Ozu and the Poetics of Cinema, p.248-252 by David Bordwell, 1988
This chapter of David Bordwell's Ozu and the Poetics of Cinema describes how the details of Ozu's Degigokoro (“Passing Fancy”) unify the film's disjointed narrative. The narrative itself, which Bordwell contends is divided into two main stories, is loosely structured and driven mostly by Ozu's characterization of the two main characters, Kihachi and his son Tomio. The relationship between Kihachi, an irresponsible, simpleminded adult, and Tomio, a mature, intelligent child, is the primary story. The second storyline involves Kihachi's hopeless attempts to woo a girl while his son deals with criticisms of his father by his classmates. Bordwell notes that the film's other characters are fairly stereotypical and undeveloped; this simultaneous depiction of character depth and superficiality is a sign of Ozu's ability to combine unlike conventions in the overarching structure of the film. Bordwell then discusses the playful use of gestural motifs—scratching, swatting, poking—to characterize the different characters and their attitudes towards one another throughout the film. This sort of attention to detail, he contends, marks Passing Fancy a particularly realistic Ozu film. He goes on to argue, however, that the unrealistic, often misleading use of intertitles, spatial patterns, and unusual transitions for comedic effect prevent the audience from even greater immersion in the otherwise quite realistic film.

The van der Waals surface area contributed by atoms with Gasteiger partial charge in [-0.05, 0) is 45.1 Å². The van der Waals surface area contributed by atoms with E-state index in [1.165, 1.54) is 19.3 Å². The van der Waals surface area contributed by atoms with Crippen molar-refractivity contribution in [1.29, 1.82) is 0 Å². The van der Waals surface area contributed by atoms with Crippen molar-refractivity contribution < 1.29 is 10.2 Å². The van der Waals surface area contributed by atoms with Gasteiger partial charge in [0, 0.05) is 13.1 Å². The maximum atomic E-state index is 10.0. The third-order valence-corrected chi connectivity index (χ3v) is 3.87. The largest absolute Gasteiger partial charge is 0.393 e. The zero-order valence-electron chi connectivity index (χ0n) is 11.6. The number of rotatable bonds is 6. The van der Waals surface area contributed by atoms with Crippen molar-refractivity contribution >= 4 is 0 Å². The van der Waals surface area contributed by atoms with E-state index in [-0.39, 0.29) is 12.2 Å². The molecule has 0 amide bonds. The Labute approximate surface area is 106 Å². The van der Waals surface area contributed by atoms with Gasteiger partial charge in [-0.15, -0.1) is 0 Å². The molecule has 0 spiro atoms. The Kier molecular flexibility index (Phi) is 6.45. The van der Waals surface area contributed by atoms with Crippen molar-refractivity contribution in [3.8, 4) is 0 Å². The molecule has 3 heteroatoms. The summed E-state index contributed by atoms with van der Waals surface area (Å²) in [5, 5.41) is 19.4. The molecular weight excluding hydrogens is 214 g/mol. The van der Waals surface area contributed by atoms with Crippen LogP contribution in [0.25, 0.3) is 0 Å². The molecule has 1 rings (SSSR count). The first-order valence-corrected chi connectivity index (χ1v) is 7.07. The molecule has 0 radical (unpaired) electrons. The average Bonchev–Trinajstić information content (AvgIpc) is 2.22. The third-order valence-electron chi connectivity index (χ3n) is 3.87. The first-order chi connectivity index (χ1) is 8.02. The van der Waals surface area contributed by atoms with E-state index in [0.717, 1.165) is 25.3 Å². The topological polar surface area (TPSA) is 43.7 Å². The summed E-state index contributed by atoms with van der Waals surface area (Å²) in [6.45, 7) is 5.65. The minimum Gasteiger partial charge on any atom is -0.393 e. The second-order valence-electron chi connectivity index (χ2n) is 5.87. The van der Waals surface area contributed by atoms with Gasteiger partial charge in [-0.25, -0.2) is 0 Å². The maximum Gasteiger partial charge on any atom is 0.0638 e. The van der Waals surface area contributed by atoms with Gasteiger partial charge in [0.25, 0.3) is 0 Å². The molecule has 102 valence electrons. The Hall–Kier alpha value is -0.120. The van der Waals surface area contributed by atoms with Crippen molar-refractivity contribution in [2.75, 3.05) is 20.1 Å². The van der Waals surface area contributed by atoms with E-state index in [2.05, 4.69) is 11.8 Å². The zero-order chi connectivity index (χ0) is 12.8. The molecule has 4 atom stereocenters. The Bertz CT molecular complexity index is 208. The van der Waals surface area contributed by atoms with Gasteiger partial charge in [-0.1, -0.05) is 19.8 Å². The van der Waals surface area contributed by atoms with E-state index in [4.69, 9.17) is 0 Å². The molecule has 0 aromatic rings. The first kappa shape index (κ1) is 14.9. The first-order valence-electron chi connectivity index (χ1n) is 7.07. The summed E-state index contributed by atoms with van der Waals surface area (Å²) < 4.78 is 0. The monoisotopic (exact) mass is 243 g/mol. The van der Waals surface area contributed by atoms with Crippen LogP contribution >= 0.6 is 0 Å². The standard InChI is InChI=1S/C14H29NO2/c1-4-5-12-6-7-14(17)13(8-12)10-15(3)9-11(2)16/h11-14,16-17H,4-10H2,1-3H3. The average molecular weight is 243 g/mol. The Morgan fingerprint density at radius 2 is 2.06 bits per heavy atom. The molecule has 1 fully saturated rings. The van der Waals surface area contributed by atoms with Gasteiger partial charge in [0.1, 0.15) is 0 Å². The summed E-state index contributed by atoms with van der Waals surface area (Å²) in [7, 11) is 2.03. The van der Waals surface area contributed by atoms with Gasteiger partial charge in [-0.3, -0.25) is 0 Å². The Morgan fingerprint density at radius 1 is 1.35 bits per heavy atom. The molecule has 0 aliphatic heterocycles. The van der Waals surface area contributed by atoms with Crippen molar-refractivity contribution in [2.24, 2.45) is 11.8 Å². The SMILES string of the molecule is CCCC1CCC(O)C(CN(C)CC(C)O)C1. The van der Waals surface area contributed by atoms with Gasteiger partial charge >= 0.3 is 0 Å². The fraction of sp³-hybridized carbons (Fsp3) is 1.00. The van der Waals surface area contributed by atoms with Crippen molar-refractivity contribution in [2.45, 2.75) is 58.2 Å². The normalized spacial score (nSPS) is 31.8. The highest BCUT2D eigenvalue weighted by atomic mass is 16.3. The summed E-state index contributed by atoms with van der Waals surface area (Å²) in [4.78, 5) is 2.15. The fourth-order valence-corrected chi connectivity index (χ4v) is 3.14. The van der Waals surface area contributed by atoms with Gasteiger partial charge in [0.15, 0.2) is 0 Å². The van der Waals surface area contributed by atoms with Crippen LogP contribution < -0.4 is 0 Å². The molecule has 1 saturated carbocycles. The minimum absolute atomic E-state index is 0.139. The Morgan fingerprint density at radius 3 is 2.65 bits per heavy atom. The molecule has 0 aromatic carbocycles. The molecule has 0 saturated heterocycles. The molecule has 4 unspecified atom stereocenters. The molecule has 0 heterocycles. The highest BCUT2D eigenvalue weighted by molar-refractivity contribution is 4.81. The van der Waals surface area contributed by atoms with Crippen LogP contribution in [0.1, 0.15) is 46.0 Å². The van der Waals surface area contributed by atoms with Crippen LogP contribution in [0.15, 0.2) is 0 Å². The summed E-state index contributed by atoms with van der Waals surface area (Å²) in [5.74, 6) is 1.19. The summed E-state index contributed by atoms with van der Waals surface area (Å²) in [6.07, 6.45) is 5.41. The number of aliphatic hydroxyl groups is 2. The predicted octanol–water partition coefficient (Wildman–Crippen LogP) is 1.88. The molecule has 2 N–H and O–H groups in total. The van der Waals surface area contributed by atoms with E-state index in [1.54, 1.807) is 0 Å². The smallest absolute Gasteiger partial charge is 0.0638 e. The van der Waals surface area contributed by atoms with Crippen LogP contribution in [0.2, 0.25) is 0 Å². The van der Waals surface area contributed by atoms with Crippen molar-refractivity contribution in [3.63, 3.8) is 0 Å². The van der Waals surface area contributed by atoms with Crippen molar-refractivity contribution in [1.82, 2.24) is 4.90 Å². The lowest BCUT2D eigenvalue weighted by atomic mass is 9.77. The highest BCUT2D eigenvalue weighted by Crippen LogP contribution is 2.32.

This analysis of Passing Fancy is important because it emphasizes the versatility of Ozu's techniques and rejects allegations that Ozu was overly repetitive. Ozu was not constrained to a mere realistic approach: his attention to details evoked realism, but he used other techniques that shattered the illusion of realism, often for comedic effect. He did not adhere very closely to particular patterns, and his film thus displays a sense of playfulness throughout a narrative that, in the words of Bordwell, “plays by its own rules, even if it changes them at will.”